- An article on the struggles faced by undocumented immigrants who have graduated from college in the United States by Julio Salgado.
Headlines from the Western Hemisphere
- Arrests of people illegally crossing Mexico’s border with Arizona have risen since the enactment of the state’s new immigration law with U.S. Border Patrol reporting 148,000 more people arrested in the Tucson sector between October and April, 8,000 more than the same period a year ago.
- The majority of the police force in the small Mexican town of La Unión quit after armed men ambushed and wounded two of their officers. The state police from Guerrero, where La Unión is situated, deployed 20 officers to patrol the town until further notice.
- The United States is discussing the oil spill in the Gulf of Mexico with the Cuban government.
- Actor Sean Penn, who has worked on international relief efforts in Haiti, testified before the U.S. Senate about the situation there.
- A man was arrested this week trying to board a plane in Puerto Rico, carrying weapons including a stun gun, a switchblade knife and box cutters.
- Honduras dropped a case accusing the Brazilian government of interfering in its internal affairs when it allowed ousted-President Manuel Zelaya to seek refuge at one of its embassies in 2009, according to The United Nation’s International Court of Justice.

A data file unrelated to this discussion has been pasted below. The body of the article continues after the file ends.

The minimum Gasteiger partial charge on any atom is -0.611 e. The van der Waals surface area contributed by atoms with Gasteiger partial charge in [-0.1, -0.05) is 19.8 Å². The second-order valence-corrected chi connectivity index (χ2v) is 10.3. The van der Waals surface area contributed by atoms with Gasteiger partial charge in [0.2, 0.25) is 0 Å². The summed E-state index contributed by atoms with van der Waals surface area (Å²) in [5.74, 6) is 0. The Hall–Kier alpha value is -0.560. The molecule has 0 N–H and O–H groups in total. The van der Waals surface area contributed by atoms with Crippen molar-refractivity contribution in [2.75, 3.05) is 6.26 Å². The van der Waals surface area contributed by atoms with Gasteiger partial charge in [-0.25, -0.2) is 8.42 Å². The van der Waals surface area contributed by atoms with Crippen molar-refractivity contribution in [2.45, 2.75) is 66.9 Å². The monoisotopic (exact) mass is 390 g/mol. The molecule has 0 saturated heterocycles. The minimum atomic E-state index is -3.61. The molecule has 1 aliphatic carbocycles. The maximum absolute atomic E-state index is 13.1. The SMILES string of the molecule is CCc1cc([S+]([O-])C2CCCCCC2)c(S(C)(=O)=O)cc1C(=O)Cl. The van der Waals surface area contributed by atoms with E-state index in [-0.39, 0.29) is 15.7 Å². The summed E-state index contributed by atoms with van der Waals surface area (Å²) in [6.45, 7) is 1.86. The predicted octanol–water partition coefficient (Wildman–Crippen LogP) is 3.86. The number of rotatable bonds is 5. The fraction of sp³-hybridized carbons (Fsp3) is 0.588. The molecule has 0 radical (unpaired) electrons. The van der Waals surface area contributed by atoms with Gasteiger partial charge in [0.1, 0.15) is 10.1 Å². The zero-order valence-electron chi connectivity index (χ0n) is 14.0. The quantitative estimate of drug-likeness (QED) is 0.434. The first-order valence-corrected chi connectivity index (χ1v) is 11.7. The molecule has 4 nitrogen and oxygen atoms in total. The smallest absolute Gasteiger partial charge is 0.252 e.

- Authorities in El Salvador found some 300 tons of expired medicine buried in the town of Soyapango, about three miles east of the capital city of San Salvador.
- Global warming could hurt conditions for the best quality coffee beans in Central America and Mexico, according to a study of regional farms.
- A 6.0 magnitude earthquake struck northern Peru late Tuesday about 480 miles north of the capital, Lima. The quake was felt in the cities of Chimbote and Chiclayo but that there were no signs of damages.
- The head of Venezuela’s securities commission said country regulators took over management at 31 brokerage companies and are investigating what may be illegal currency-trading practices, money laundering and management problems.
- 2,000 migratory ducks from Canada died near San Martín, Colombia after eating poisoned rice on farmlands.
- The European Union made trade deals with Peru and Colombia, as well as Central America and the Mercosur bloc, during the summit in Madrid.
- Ecuador expects to be taken off a list of nations that don’t meet international standards in their fight against money laundering by June, according to the country’s attorney general.
- Brazil must invest $20 billion in infrastructure projects and public transportation for the the 2014 World Cup, according to the country’s sports minister.
- Argentine President Cristina Fernández de Kirchner criticized the British government for refusing to discuss the sovereignty of the Falkland (Malvinas) Islands.
- The Pakistani man arrested in Chile on charges of illegal possession of explosives said Tuesday that he was innocent and his detention was “a big misunderstanding stemming from a mistaken identity.”
- The police chief of Montevideo, Uruguay was shot in the leg during a soccer match between Uruguayan rival teams Peñarol and Nacional.
- $110,000 was stolen from the Paraguayan World Cup soccer team while they trained in Evian les Bains, France.
Image: Gobierno Federal @ Flickr.